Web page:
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Assessing the impact of land use on water and nutrient fluxes in the South-West Mau, Kenya

Jacobs, Suzanne Robin

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URN: urn:nbn:de:hebis:26-opus-136062

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Freie Schlagwörter (Englisch): tropical forest , smallholder agriculture , nitrate , stream water
Universität Justus-Liebig-Universität Gießen
Institut: Institut für Landschaftsökologie und Ressourcenmanagement
Fachgebiet: Agrarwissenschaften und Umweltmanagement
DDC-Sachgruppe: Landwirtschaft
Dokumentart: Dissertation
Sprache: Englisch
Tag der mündlichen Prüfung: 17.04.2018
Erstellungsjahr: 2018
Publikationsdatum: 05.06.2018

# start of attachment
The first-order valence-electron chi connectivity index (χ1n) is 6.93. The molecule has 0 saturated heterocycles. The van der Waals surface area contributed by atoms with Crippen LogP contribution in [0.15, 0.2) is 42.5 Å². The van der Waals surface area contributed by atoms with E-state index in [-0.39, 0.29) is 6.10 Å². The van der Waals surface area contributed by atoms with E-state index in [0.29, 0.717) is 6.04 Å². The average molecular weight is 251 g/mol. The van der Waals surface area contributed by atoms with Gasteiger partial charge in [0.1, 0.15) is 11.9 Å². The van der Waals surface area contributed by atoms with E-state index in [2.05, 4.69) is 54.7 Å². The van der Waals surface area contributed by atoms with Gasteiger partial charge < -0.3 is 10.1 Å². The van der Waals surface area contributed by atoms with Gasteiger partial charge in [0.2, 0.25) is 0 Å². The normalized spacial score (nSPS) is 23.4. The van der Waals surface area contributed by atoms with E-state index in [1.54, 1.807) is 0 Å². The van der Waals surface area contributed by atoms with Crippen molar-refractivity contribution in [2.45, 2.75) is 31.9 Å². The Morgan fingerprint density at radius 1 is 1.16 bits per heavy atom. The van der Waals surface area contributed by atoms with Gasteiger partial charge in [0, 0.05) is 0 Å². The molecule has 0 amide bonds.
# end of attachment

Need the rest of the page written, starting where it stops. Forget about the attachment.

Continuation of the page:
Kurzfassung auf Englisch: Although tropical montane forests are considered to provide important water-related ecosystem services, such as the supply of clean fresh water, these forests are under significant threat of conversion to agriculture, because of their suitable climate and fertile soils. However, there is little scientific evidence on how land use change affects water and nutrient fluxes in this important ecosystem, especially in Africa. To assess the effect of land use on water provenance, flow paths and nutrient dynamics in the Mau Forest Complex, Kenya, three sub-catchments (27–36 km²) with different land use (i.e. natural forest, smallholder agriculture and commercial tea plantations) were selected within a 1,021 km² catchment. Spatial sampling campaigns showed that land use had a significant effect on nitrate and total dissolved nitrogen concentrations during baseflow, while dissolved organic carbon and nitrogen were more influenced by the hydrological regime and catchment characteristics, such as catchment area. A 2-year high-resolution (10-minute interval) dataset recorded by automatic measurement stations located at the outlet of the sub-catchments showed highest nitrate concentrations in the tea plantation sub-catchment, followed by the smallholder agriculture sub-catchment, caused by leaching of fertilizer to the groundwater. In the natural forest, nitrate entered the stream through shallow sub-surface flow during rainfall events, while surface runoff resulted in dilution of nitrate concentrations in the agricultural sub-catchments. A tracer-based study estimated a mean transit time of ~4 years and showed an increased contribution of groundwater sources to streamflow during high flow in all sub-catchments, emphasising the importance of groundwater in this area. The majority of stream water in the tea plantation sub-catchment originated from springs, while precipitation dominated in the forest and smallholder agriculture sub-catchments. The results clearly show that land use influences water and nutrient dynamics, which could have a detrimental effect on water supply and quality in tropical montane areas and downstream regions.
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